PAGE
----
Psychographic Lists for New Movers

Traditional list thinking must be adjusted when considering new-resident marketing (or any other life-event psychographic) in your promotional program strategies. Though a demographic characteristic may distinguish the best candidates for your product or service on the basis of capacity and capability, a psychographic characteristic distinguishes them on the basis of inclination or need.

Almost 80 percent of new residents plan to make appliance/electronics purchases. More than half plan to make furniture or window-treatment purchases, select auto repair, hairstyling, dental, medical, insurance, veterinarian, banking, bath, department store, dry cleaner, garden, hardware, building supplies, paint/wallpaper, pharmacy, supermarket and video services within a few months. The list goes on and on for new movers.

This is truly a prolific purchaser group not because of its ability to buy or our ability to persuade, but because of the discovered status and a nudge from you. Response rates of 5 percent to 10 percent, even 15 percent, are possible in this segment, and this group provides better substitution than what was lost in the routine cycle of customer attrition replacement.

Because of the relatively low population in the state of this life event, however, the ROI success of the subset often is seen as a minor achievement. This brings up another adjustment to traditional list thinking: Psychographic lists are not static, they’re perpetually refreshed. There is no hotline segment; it is all hotline by definition. A perpetual hotline list can be rolled out by way of a continuity mail program.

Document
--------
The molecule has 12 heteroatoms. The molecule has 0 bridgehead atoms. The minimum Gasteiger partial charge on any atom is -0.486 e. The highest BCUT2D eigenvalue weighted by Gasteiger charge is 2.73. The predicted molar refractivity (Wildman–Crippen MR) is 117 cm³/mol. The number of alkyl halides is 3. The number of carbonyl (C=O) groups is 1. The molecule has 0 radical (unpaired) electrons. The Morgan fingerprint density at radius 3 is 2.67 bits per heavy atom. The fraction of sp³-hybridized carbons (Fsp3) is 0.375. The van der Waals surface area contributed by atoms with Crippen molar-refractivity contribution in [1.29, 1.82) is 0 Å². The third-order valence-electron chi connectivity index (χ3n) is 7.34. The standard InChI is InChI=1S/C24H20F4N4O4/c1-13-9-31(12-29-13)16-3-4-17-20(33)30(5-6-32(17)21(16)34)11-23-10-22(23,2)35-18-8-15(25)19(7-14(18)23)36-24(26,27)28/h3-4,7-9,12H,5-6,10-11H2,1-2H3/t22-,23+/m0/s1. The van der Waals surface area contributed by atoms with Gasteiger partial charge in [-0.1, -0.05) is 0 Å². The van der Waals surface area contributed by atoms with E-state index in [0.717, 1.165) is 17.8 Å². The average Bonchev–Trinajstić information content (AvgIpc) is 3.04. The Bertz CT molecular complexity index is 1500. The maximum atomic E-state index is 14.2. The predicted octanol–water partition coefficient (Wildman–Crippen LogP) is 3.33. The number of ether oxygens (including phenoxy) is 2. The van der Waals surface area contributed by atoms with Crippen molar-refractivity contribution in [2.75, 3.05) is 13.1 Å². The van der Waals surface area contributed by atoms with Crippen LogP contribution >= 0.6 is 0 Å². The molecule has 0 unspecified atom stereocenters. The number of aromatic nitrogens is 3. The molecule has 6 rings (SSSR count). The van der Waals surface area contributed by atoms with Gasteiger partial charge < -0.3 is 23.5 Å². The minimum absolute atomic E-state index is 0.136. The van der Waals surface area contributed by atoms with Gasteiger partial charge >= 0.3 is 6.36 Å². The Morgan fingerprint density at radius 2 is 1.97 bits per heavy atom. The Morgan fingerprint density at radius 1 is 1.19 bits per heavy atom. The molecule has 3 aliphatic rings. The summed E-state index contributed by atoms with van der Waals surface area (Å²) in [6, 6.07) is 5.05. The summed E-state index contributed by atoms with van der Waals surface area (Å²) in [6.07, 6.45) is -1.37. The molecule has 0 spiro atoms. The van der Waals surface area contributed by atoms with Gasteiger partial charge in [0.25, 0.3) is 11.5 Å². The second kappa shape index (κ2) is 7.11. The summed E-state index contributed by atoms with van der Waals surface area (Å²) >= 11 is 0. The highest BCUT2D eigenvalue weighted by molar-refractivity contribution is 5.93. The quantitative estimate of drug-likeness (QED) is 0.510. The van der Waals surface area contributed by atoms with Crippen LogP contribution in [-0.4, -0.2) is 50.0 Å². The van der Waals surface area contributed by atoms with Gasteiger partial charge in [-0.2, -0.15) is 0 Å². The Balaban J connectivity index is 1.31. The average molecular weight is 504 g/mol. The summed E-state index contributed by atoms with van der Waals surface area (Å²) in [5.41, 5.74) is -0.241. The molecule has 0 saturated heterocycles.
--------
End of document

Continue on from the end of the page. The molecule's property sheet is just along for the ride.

Regardless of whether you’re looking to build traffic or make specific sales, the way to reap the benefits of a psychographic list is to mail continuously and measure performance over 12 months or some protracted period that will produce a reliable response statistic. Compare this result to your traditional programs and you should find a considerable advantage to the new-move segment over the traditional segment. The program also should produce preferred customers since their spending patterns will outpace those of your non-move customers.Similar advantages can be gained from other lifestyle-change lists such as newlyweds or new mothers.

Some downside exists, though. Not all move lists are equal in accuracy and recency. Combine that with the increasing consumer tendency toward identity protection and privacy, and the use of a somewhat inaccurate move list can crank up the complaint level, especially when overtly welcoming non-movers into their “new home.”

Not all services are candidates for this advantage marketing, either. Moving company, mortgage company and phone service are pre-move decisions, not post-move. Convenience stores or fast-food chains are typically sought out rather than referred.

Choose your list wisely. Look for a list with a multi-source structure, which will optimize accuracy and recency in your result. Design a package that can be mailed efficiently, plan your mailings in a perpetual schedule, analyze your result over time and you will see a minor achievement become a major triumph.

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